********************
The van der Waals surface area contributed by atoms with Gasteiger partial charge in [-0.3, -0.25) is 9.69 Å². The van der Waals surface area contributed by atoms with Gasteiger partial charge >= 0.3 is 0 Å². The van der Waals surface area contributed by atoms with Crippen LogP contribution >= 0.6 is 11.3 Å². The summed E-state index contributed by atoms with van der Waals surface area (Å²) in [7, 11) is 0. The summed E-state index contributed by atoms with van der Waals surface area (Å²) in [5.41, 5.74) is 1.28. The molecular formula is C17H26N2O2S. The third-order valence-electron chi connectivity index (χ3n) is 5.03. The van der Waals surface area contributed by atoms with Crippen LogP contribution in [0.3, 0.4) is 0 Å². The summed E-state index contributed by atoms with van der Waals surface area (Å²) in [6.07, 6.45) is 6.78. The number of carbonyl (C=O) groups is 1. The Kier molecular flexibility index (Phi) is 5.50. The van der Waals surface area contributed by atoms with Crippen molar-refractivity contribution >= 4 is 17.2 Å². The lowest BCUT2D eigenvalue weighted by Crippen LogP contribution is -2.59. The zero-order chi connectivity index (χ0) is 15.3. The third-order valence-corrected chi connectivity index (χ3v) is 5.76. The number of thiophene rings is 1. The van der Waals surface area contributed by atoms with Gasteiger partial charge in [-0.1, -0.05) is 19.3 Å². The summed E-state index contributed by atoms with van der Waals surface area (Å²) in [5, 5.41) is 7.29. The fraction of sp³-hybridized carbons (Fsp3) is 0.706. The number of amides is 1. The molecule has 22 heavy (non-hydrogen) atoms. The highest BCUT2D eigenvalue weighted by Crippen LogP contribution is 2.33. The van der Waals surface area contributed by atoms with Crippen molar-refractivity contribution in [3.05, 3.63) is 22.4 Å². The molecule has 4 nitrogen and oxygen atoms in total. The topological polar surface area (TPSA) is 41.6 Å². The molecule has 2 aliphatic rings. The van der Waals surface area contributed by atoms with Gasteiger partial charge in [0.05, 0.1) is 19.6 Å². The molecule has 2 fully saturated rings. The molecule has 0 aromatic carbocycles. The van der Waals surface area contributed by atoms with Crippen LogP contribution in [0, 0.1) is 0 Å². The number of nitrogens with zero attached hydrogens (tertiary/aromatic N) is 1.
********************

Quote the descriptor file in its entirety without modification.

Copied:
The van der Waals surface area contributed by atoms with Gasteiger partial charge in [-0.3, -0.25) is 9.69 Å². The van der Waals surface area contributed by atoms with Gasteiger partial charge >= 0.3 is 0 Å². The van der Waals surface area contributed by atoms with Crippen LogP contribution >= 0.6 is 11.3 Å². The summed E-state index contributed by atoms with van der Waals surface area (Å²) in [7, 11) is 0. The summed E-state index contributed by atoms with van der Waals surface area (Å²) in [5.41, 5.74) is 1.28. The molecular formula is C17H26N2O2S. The third-order valence-electron chi connectivity index (χ3n) is 5.03. The van der Waals surface area contributed by atoms with Crippen LogP contribution in [0.3, 0.4) is 0 Å². The summed E-state index contributed by atoms with van der Waals surface area (Å²) in [6.07, 6.45) is 6.78. The number of carbonyl (C=O) groups is 1. The Kier molecular flexibility index (Phi) is 5.50. The van der Waals surface area contributed by atoms with Crippen molar-refractivity contribution >= 4 is 17.2 Å². The lowest BCUT2D eigenvalue weighted by Crippen LogP contribution is -2.59. The zero-order chi connectivity index (χ0) is 15.3. The third-order valence-corrected chi connectivity index (χ3v) is 5.76. The number of thiophene rings is 1. The van der Waals surface area contributed by atoms with Gasteiger partial charge in [-0.1, -0.05) is 19.3 Å². The summed E-state index contributed by atoms with van der Waals surface area (Å²) in [5, 5.41) is 7.29. The fraction of sp³-hybridized carbons (Fsp3) is 0.706. The number of amides is 1. The molecule has 22 heavy (non-hydrogen) atoms. The highest BCUT2D eigenvalue weighted by Crippen LogP contribution is 2.33. The van der Waals surface area contributed by atoms with Crippen molar-refractivity contribution in [3.05, 3.63) is 22.4 Å². The molecule has 4 nitrogen and oxygen atoms in total. The topological polar surface area (TPSA) is 41.6 Å². The molecule has 2 aliphatic rings. The van der Waals surface area contributed by atoms with Gasteiger partial charge in [0.05, 0.1) is 19.6 Å². The molecule has 2 fully saturated rings. The molecule has 0 aromatic carbocycles. The van der Waals surface area contributed by atoms with Crippen LogP contribution in [0, 0.1) is 0 Å². The number of nitrogens with zero attached hydrogens (tertiary/aromatic N) is 1.